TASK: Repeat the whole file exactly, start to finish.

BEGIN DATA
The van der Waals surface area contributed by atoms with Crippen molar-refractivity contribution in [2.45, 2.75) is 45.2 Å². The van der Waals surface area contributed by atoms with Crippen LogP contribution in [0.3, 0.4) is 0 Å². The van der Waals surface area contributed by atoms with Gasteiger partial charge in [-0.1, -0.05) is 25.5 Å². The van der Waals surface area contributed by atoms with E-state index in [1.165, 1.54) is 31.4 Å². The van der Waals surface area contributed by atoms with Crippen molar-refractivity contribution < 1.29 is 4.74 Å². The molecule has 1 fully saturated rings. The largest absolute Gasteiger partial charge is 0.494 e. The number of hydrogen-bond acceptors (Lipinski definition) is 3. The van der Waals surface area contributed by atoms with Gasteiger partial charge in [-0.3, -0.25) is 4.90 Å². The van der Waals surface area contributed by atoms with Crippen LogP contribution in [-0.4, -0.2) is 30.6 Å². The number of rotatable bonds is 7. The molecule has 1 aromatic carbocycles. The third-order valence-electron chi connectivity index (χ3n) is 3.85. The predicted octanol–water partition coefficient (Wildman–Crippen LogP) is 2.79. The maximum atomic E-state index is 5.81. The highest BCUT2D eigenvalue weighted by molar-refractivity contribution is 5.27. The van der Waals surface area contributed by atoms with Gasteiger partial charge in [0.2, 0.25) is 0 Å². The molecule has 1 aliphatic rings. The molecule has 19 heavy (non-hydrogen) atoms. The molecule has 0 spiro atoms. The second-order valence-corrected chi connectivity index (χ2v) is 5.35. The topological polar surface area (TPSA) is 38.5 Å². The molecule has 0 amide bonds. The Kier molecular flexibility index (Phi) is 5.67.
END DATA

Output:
The van der Waals surface area contributed by atoms with Crippen molar-refractivity contribution in [2.45, 2.75) is 45.2 Å². The van der Waals surface area contributed by atoms with Crippen LogP contribution in [0.3, 0.4) is 0 Å². The van der Waals surface area contributed by atoms with Gasteiger partial charge in [-0.1, -0.05) is 25.5 Å². The van der Waals surface area contributed by atoms with E-state index in [1.165, 1.54) is 31.4 Å². The van der Waals surface area contributed by atoms with Crippen molar-refractivity contribution < 1.29 is 4.74 Å². The molecule has 1 fully saturated rings. The largest absolute Gasteiger partial charge is 0.494 e. The number of hydrogen-bond acceptors (Lipinski definition) is 3. The van der Waals surface area contributed by atoms with Gasteiger partial charge in [-0.3, -0.25) is 4.90 Å². The van der Waals surface area contributed by atoms with Crippen LogP contribution in [-0.4, -0.2) is 30.6 Å². The number of rotatable bonds is 7. The molecule has 1 aromatic carbocycles. The third-order valence-electron chi connectivity index (χ3n) is 3.85. The predicted octanol–water partition coefficient (Wildman–Crippen LogP) is 2.79. The maximum atomic E-state index is 5.81. The highest BCUT2D eigenvalue weighted by molar-refractivity contribution is 5.27. The van der Waals surface area contributed by atoms with Gasteiger partial charge in [0.2, 0.25) is 0 Å². The molecule has 1 aliphatic rings. The molecule has 19 heavy (non-hydrogen) atoms. The molecule has 0 spiro atoms. The second-order valence-corrected chi connectivity index (χ2v) is 5.35. The topological polar surface area (TPSA) is 38.5 Å². The molecule has 0 amide bonds. The Kier molecular flexibility index (Phi) is 5.67.